Getting to know behavioral pop-ups
You’ve just landed on an eCommerce store. You browse around the store aimlessly, just like one would be while window shopping in a mall. If you are like most online shoppers, seven out of ten times, you will not be driven by a high intent to buy something. Episerver’s 2018 Reimagining Commerce report (opt-in required) found that only 17% of customers say buying something is their primary purpose when visiting a brand’s web site.
But, then — a pop-up — a box floats on the screen out of the blue. It catches your attention — not because of its size, but with its message and how it matches your just-completed erratic browsing behavior.
If you are a first-time visitor to the store, expect something like this:
You will stumble upon strategically placed pop-ups like these that announce a special deal, request you to reconsider abandoning an order or offer some other good stuff that you might be interested in.
These pop-ups that have focused messages and which drive the user to perform a specific action are called behavioral pop-ups.
Compared to other pop-ups that are often hated for their interruptive nature, behavioral pop-ups are highly-converting. In fact, if done right, they fall perfectly in sync with the permission marketing tactics that Seth Godin has been preaching for over two decades now.
Behavioral pop-ups are like fishing nets that catch your visitors at the right time before they leave or abandon your shopping cart.
If you dig deep, you will notice that behavioral pop-ups undo most of the harm that pop-ups have been doing until now.
Let’s take a quick look at why users are not excited to see pop-ups and are always in a hurry to escape it.
Why do users dislike pop-ups?
- They are intrusive – Too many pop-ups ads at frequent intervals makes visitors hit the close tab button quickly.
- They are flashy – Poorly designed pop-up ads with too many fields are definitely a no-no for users.
- They are often irrelevant – Oddly timed and an irrelevant messaging/offer dampens the conversion power of the pop-up.
- They are hard to exit – Hidden, inactive and hard to find exit buttons makes visitors feel coerced into action.
It is not surprising that pop-ups have been branded as simply annoying.
How to use pop-up ads the right way
If you are keen to leverage the high-converting power of pop-ups, you must learn the best practices of using them.
Pop-ups interact with your users on an individual scale. It is essential that they are contextually relevant to the products/services or deals that they are interested in. To cite an example, a first-time visitor can get a 10% off on first order while a repeat customer can opt for free-shipping or promo coupons for additional discounts.
As soon as a user lands on the page, don’t barge into their journey with a pop-up. Give it some time for them to consume the information on the page. In marketing language, let the user arrive at the consideration stage. A well-timed pop-up ad can nudge them from consideration to active decision-making. Depending on the page and its purpose, you can time a pop-up on an incremental basis such as 10 seconds, 20 seconds or even 60 seconds.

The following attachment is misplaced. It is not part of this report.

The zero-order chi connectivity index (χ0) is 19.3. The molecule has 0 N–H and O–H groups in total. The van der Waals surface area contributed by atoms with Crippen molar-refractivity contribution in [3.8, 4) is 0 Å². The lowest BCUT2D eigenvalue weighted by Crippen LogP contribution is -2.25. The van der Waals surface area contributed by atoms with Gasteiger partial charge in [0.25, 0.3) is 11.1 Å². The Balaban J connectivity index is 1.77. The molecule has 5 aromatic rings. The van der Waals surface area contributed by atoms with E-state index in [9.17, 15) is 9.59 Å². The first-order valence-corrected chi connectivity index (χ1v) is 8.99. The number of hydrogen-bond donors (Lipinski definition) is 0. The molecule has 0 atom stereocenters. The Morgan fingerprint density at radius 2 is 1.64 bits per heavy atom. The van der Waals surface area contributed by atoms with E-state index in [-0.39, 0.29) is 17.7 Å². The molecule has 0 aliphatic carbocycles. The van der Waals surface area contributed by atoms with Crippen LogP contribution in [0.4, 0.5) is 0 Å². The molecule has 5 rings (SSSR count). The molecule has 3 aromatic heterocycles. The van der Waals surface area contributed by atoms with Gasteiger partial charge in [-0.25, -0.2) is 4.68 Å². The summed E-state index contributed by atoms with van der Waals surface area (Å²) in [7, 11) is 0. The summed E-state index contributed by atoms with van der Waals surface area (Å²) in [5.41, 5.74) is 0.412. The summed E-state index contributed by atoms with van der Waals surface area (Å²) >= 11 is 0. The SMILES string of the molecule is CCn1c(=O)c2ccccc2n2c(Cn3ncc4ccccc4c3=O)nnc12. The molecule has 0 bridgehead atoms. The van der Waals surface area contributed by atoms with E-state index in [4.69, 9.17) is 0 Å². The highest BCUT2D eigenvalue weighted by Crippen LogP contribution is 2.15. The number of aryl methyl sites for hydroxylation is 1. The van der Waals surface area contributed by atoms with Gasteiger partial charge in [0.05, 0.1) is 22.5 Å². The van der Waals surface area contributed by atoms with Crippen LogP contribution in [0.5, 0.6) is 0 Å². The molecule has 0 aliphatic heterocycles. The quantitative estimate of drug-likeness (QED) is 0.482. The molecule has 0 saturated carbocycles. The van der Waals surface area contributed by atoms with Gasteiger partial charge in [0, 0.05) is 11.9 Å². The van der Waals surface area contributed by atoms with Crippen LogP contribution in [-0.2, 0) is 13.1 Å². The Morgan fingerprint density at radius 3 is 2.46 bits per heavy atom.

Pro tip: Google Analytics provides accurate information on the average time spent by users on a specific page. You can time your pop-up before that average to gain maximum visibility.
A subtle pop-up that has minimal fields and a non-flashy design can be a big boost to user experience. And, it is not necessary that it is always to sell something. You can also push pop-ups that put the user in a loop with your content or marketing efforts, like how Buffer does it.
There is no rule that pop-ups should appear only bang on the center page or should occupy the full-width of the screen. Pop-up ads can be positioned in extreme corners, top of the page or at the footer have also proven to grab user attention. In fact, the choice of the pop-up also matters a lot in conversions.
Behavioral targeting of pop-up ads
Using pop-up ads in eCommerce stores has proven to increase conversions, drive more email subscribers and also curb exit intent. From Amazon to McDonalds, why — even IKEA uses pop-ups to maximize their conversions (Source). You can choose from various types of pop-ups for your store, like:
- Simple opt-in pop-ups
- Opt-in pop-ups with offers
- Scroll-triggered pop-ups
- Exit-intent pop-ups
Here are some ways how you can use pop-ups to grab user attention and turn them into paying customers.
Incentivize new users
Turn curious first-time visitors into impulsive buyers with simple opt-in pop-ups that offer a discount, free shipping or a promo code.
Create a sense of urgency
Create time-bound offers and broadcast them with pop-ups that create a sense of urgency in visitors to buy your products.
Broadcast flash sales
Announce flash sales, seasonal offers, clearance sale and much more with pop-ups.
Curb exit-intent with coupons
Configure pop-ups that can recognize the exit intent of users with scroll movement closer to the close button.
Bringing it all together
Not everybody is an ardent fan of pop-ups. Most shoppers frown up it as a dampener of their eCommerce shopping experience.
But, that is because they are not properly timed or positioned. If used well, pop-ups can reward you with a high rate of conversion that beats email marketing or even paid marketing.